The Fortune Theatre opened on 8 Nov. 1924, and was the first theatre to be built in London after World War I. Laurence Cowen commissioned Ernest Schaufelberg to design the theatre for a site opposite the Theatre Royal Drury Lane, taking over the popular pub, the Albion Tavern. After commissioning the Fortune Theatre, Laurence Cowen also wrote the first play that was performed here, Sinners.
During the 1930s, the Fortune Theatre hosted a plethora of works including several from amateur societies, and was used during World War II by the Entertainments National Service Association, who provided entertainment for the British armed forces. Following the war, the theatre has welcomed some of the entertainment industries elite, including Dame Judi Dench, Maureen Lipman and Alan Bennett. Other notable shows to play this venue include the musicals Mr. Cinders in 1983 and Nunsense in 1987.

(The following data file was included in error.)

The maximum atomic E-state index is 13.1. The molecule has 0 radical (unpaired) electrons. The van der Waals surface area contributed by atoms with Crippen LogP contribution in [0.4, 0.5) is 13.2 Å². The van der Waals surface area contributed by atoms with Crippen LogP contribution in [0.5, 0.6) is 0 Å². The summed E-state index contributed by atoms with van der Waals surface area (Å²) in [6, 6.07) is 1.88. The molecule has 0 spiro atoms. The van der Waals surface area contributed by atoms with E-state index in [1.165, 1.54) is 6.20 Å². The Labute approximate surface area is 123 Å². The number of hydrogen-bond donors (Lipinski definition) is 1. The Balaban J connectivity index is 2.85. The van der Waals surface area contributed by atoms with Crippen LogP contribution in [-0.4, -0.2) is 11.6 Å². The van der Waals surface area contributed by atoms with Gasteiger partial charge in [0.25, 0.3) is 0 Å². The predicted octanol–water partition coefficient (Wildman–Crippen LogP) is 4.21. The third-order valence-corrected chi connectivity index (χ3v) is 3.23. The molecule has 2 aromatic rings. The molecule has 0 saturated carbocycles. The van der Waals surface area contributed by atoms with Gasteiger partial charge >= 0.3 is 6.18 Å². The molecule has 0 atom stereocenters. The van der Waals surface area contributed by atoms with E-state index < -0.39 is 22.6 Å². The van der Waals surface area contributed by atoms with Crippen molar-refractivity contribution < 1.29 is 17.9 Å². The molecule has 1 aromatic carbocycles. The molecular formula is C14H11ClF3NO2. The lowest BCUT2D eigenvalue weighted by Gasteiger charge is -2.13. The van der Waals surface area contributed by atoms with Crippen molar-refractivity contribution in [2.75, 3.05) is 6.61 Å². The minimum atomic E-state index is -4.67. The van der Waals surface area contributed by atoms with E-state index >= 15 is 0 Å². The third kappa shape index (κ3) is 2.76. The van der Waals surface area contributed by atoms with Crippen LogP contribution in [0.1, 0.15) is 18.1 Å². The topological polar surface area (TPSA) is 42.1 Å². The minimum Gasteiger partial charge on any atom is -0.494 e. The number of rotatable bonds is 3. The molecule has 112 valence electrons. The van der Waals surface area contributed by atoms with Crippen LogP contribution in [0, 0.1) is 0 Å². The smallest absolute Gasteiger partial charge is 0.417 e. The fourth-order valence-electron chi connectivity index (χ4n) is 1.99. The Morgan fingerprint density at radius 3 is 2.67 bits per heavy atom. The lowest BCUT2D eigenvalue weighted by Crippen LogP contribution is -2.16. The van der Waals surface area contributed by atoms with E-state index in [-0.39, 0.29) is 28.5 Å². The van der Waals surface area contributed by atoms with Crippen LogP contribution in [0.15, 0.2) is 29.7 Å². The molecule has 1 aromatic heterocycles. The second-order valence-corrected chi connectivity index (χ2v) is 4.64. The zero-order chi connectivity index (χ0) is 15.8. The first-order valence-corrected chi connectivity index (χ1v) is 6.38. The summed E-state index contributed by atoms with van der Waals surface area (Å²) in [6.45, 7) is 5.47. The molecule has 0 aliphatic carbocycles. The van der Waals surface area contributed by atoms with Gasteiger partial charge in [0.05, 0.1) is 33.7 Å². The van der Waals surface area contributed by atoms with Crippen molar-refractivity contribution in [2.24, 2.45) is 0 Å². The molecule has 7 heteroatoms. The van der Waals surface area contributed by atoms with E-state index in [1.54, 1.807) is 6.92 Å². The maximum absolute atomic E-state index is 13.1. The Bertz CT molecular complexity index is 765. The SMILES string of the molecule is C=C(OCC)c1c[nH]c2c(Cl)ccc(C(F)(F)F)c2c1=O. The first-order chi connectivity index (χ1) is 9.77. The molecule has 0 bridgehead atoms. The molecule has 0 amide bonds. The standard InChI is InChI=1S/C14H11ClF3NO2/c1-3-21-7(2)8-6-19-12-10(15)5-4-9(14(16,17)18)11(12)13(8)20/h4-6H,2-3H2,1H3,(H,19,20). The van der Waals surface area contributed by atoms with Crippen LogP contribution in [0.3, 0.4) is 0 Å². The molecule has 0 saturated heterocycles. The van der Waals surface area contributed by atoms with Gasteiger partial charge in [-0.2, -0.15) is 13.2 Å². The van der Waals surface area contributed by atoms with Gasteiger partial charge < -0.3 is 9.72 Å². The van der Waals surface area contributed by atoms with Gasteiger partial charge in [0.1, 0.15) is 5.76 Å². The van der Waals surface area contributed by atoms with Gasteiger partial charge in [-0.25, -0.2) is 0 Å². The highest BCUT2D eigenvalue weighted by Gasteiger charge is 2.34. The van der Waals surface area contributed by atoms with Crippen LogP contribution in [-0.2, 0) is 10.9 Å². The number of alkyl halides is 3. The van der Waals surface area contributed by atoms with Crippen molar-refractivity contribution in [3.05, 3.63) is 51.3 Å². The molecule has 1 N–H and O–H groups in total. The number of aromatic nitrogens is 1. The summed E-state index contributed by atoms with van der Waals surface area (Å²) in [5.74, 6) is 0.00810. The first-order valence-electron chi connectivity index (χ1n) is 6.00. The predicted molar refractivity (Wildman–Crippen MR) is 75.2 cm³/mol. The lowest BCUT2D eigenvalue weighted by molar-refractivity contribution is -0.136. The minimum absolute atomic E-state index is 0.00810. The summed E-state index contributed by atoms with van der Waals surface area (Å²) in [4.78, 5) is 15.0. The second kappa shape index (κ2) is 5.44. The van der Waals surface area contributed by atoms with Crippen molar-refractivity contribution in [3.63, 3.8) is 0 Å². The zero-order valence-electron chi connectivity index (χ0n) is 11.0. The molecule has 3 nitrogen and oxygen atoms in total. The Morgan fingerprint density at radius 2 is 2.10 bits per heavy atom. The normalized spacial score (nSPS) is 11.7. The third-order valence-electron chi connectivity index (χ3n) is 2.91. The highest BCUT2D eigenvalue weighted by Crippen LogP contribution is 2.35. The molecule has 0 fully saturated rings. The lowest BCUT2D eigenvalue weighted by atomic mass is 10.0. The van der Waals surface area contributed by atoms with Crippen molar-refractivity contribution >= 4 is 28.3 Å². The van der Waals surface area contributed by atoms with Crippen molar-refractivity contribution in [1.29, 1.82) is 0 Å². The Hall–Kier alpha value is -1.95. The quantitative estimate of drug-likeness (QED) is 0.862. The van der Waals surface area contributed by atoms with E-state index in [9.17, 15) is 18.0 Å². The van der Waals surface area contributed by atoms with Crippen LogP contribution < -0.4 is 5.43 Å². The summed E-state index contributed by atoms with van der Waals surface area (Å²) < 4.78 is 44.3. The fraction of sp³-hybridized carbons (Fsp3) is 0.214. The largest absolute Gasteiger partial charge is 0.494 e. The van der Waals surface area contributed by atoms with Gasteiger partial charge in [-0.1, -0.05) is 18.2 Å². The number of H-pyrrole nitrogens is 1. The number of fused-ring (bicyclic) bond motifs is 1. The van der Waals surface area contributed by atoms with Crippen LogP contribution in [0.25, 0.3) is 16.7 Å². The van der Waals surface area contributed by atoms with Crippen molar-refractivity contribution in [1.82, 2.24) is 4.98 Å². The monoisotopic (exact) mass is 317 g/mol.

The Fortune Theatre is most famous for hosting its current production, The Woman in Black, which has played at the theatre since June 1989 and is the second longest-running play in the West End, beaten only by The Mousetrap.
The theatre is currently owned by the Ambassador Theatre Group.
Fortune Theatre Seating Information
The auditorium has three levels – Stalls, Dress Circle and Upper Circle. The Fortune Theatre is the second smallest West End house and offers a very inclusive theatrical experience.
The Stalls offers good legroom throughout, but the raking of the seating only really affects the last few rows of seats.
The Dress Circle legroom is less desirable, but the seats still allow good views.
The Upper Circle is set relatively high in the theatre for such a small space, set back from the Dress Circle.